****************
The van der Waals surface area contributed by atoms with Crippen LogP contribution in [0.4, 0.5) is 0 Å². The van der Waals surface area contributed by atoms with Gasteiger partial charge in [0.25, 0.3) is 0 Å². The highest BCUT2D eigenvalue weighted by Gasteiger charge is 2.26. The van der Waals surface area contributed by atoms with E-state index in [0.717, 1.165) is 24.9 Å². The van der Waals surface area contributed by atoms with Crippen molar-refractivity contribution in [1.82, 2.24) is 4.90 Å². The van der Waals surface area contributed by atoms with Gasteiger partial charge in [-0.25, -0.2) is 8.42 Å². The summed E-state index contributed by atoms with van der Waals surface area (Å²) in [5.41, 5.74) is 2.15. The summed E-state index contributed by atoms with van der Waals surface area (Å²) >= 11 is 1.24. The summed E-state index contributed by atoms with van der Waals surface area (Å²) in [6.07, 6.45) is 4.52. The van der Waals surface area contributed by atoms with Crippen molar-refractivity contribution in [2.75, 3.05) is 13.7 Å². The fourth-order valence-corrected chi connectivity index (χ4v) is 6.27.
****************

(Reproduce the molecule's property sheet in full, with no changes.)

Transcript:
The van der Waals surface area contributed by atoms with Crippen LogP contribution in [0.4, 0.5) is 0 Å². The van der Waals surface area contributed by atoms with Gasteiger partial charge in [0.25, 0.3) is 0 Å². The highest BCUT2D eigenvalue weighted by Gasteiger charge is 2.26. The van der Waals surface area contributed by atoms with E-state index in [0.717, 1.165) is 24.9 Å². The van der Waals surface area contributed by atoms with Crippen molar-refractivity contribution in [1.82, 2.24) is 4.90 Å². The van der Waals surface area contributed by atoms with Gasteiger partial charge in [-0.25, -0.2) is 8.42 Å². The summed E-state index contributed by atoms with van der Waals surface area (Å²) in [5.41, 5.74) is 2.15. The summed E-state index contributed by atoms with van der Waals surface area (Å²) >= 11 is 1.24. The summed E-state index contributed by atoms with van der Waals surface area (Å²) in [6.07, 6.45) is 4.52. The van der Waals surface area contributed by atoms with Crippen molar-refractivity contribution in [2.75, 3.05) is 13.7 Å². The fourth-order valence-corrected chi connectivity index (χ4v) is 6.27.